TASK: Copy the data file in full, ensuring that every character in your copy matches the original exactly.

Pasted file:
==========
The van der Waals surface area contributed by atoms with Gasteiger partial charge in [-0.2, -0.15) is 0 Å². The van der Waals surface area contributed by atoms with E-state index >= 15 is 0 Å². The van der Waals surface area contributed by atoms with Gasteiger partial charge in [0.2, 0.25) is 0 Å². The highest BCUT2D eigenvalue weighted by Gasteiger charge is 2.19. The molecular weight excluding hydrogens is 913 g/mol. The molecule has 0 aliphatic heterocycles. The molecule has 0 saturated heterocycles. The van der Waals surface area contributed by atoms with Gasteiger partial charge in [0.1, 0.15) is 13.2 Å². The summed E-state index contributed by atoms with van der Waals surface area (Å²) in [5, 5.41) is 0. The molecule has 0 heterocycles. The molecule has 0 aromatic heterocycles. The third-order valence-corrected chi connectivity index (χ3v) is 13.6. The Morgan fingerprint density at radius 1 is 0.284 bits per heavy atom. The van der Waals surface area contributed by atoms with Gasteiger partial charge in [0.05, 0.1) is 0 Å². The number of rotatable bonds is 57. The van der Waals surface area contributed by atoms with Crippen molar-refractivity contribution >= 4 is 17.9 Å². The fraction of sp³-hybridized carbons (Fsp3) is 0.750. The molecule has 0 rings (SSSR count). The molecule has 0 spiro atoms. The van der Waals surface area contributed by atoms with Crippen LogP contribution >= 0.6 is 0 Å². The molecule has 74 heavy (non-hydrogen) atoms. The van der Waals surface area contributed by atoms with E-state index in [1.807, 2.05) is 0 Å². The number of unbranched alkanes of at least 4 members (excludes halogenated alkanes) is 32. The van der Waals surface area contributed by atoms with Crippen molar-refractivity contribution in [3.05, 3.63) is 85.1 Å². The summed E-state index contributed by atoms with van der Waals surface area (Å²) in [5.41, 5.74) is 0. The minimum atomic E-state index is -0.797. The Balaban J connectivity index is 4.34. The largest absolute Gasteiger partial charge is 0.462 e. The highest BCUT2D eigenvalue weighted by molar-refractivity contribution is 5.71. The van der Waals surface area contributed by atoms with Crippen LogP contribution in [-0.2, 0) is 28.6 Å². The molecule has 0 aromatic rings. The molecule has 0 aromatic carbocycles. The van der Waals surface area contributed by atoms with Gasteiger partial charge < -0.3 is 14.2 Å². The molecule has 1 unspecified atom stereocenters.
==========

The van der Waals surface area contributed by atoms with Gasteiger partial charge in [-0.2, -0.15) is 0 Å². The van der Waals surface area contributed by atoms with E-state index >= 15 is 0 Å². The van der Waals surface area contributed by atoms with Gasteiger partial charge in [0.2, 0.25) is 0 Å². The highest BCUT2D eigenvalue weighted by Gasteiger charge is 2.19. The molecular weight excluding hydrogens is 913 g/mol. The molecule has 0 aliphatic heterocycles. The molecule has 0 saturated heterocycles. The van der Waals surface area contributed by atoms with Gasteiger partial charge in [0.1, 0.15) is 13.2 Å². The summed E-state index contributed by atoms with van der Waals surface area (Å²) in [5, 5.41) is 0. The molecule has 0 heterocycles. The molecule has 0 aromatic heterocycles. The third-order valence-corrected chi connectivity index (χ3v) is 13.6. The Morgan fingerprint density at radius 1 is 0.284 bits per heavy atom. The van der Waals surface area contributed by atoms with Gasteiger partial charge in [0.05, 0.1) is 0 Å². The number of rotatable bonds is 57. The van der Waals surface area contributed by atoms with Crippen molar-refractivity contribution >= 4 is 17.9 Å². The fraction of sp³-hybridized carbons (Fsp3) is 0.750. The molecule has 0 rings (SSSR count). The molecule has 0 spiro atoms. The van der Waals surface area contributed by atoms with Crippen LogP contribution >= 0.6 is 0 Å². The molecule has 74 heavy (non-hydrogen) atoms. The van der Waals surface area contributed by atoms with E-state index in [1.807, 2.05) is 0 Å². The number of unbranched alkanes of at least 4 members (excludes halogenated alkanes) is 32. The van der Waals surface area contributed by atoms with Crippen molar-refractivity contribution in [3.05, 3.63) is 85.1 Å². The summed E-state index contributed by atoms with van der Waals surface area (Å²) in [5.41, 5.74) is 0. The minimum atomic E-state index is -0.797. The Balaban J connectivity index is 4.34. The largest absolute Gasteiger partial charge is 0.462 e. The highest BCUT2D eigenvalue weighted by molar-refractivity contribution is 5.71. The van der Waals surface area contributed by atoms with Crippen LogP contribution in [-0.2, 0) is 28.6 Å². The molecule has 0 aromatic rings. The molecule has 0 aromatic carbocycles. The van der Waals surface area contributed by atoms with Gasteiger partial charge < -0.3 is 14.2 Å². The molecule has 1 unspecified atom stereocenters.